Lena Bell

2022-07-09

Each group gets 6 out of 18 questions (3 easy, 15 hard), probability all groups have one easy question
In a course, students form three groups. Each group is assigned 6 questions, chosen at random, without replacement, from a set of 18 questions. From these 18 questions, 3 are easy and 15 are hard. What is the probability all groups have one easy question?
Attempt. Let ${E}_{i}$ be the event group i has at least one easy question. The desired event is ${E}_{1}{E}_{2}{E}_{3}$ and using complements and inclusion/exclusion:
$\mathbb{P}\left({E}_{1}{E}_{2}{E}_{3}\right)=1-\mathbb{P}\left({E}_{1}^{\prime }\cup {E}_{2}^{\prime }\cup {E}_{3}^{\prime }\right)=1-\left[3\mathbb{P}\left({E}_{1}^{\prime }\right)-3\mathbb{P}\left({E}_{1}^{\prime }{E}_{2}^{\prime }\right)+\mathbb{P}\left({E}_{1}^{\prime }{E}_{2}^{\prime }{E}_{3}^{\prime }\right)\right]$
(since $\mathbb{P}\left({E}_{i}^{\prime }\right)=\mathbb{P}\left({E}_{j}^{\prime }\right)$ and $\mathbb{P}\left({E}_{i}^{\prime }{E}_{j}^{\prime }\right)=\mathbb{P}\left({E}_{k}^{\prime }{E}_{m}^{\prime }\right)$).
Also: $\mathbb{P}\left({E}_{1}^{\prime }\right)=\frac{\left(\genfrac{}{}{0}{}{3}{0}\right)\left(\genfrac{}{}{0}{}{15}{6}\right)}{\left(\genfrac{}{}{0}{}{18}{6}\right)},$,
$\mathbb{P}\left({E}_{1}^{\prime }{E}_{2}^{\prime }\right)=\frac{\left(\genfrac{}{}{0}{}{3}{0}\right)\left(\genfrac{}{}{0}{}{15}{12}\right)}{\left(\genfrac{}{}{0}{}{18}{12}\right)},$
$\mathbb{P}\left({E}_{1}^{\prime }{E}_{2}^{\prime }{E}_{3}^{\prime }\right)=0.$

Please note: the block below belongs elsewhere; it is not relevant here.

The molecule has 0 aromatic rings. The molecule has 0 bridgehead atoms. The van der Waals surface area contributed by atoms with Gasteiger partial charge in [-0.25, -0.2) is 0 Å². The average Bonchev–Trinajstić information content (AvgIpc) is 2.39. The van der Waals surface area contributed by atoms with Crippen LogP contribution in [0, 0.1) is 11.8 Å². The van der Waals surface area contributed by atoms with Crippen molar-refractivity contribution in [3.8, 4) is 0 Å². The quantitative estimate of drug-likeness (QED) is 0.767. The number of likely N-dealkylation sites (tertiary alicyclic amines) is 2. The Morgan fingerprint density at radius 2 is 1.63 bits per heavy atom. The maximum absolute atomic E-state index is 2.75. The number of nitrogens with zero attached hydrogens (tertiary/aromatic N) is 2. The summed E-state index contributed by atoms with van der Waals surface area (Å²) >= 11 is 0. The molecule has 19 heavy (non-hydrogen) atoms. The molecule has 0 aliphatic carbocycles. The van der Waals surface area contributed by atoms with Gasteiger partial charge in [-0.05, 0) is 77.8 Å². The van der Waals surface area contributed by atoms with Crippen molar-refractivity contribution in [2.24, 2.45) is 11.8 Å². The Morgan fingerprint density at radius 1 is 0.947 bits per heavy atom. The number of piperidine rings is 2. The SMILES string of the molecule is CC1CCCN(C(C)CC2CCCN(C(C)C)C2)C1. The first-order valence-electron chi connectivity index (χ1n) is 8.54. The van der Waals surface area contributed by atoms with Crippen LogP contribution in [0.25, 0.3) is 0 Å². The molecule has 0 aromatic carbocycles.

Do you see any flaw in the above argument? zlepljalz2

Expert

Step 1
There's another way to approach this. Instead of assigning questions to groups, assign groups to questions. In other words, look at which group each question is assigned to.
Step 2
Assign the first easy question to a group arbitrarily. For this to be a "good" assignment, there is a probability of $\frac{12}{17}$ that the second easy question will be assigned to a different group. That's because there remain 17 vacant spaces of which 12 are good. If that's the case, there is a $\frac{6}{16}=\frac{3}{8}$ probability that the third easy question will be assigned to the third group because now there are 16 remaining vacant spaces of which 6 are good. Thus, the probability of a "good" assignment is $\frac{36}{136}=\frac{9}{34}$. nidantasnu

Expert

Step 1
Your calculation is correct. We can confirm this by calculating the probability directly.
There are $\left(\genfrac{}{}{0}{}{18}{6}\right)\left(\genfrac{}{}{0}{}{12}{6}\right)\left(\genfrac{}{}{0}{}{6}{6}\right)$ ways to distribute the cards to three labeled groups.
If each group receives one easy question, then there are 3! ways to distribute the easy questions and $\left(\genfrac{}{}{0}{}{15}{5}\right)\left(\genfrac{}{}{0}{}{10}{5}\right)\left(\genfrac{}{}{0}{}{5}{5}\right)$ ways to distribute the hard questions, so there are $3!\left(\genfrac{}{}{0}{}{15}{5}\right)\left(\genfrac{}{}{0}{}{10}{5}\right)\left(\genfrac{}{}{0}{}{5}{5}\right)$ ways to distribute the questions to three labeled groups so that each group receives one easy question.
Step 2
Hence, the probability that each group receives one easy question is $\frac{3!\left(\genfrac{}{}{0}{}{15}{5}\right)\left(\genfrac{}{}{0}{}{10}{5}\right)\left(\genfrac{}{}{0}{}{5}{5}\right)}{\left(\genfrac{}{}{0}{}{18}{6}\right)\left(\genfrac{}{}{0}{}{12}{6}\right)\left(\genfrac{}{}{0}{}{6}{6}\right)}$ which agrees with your answer.

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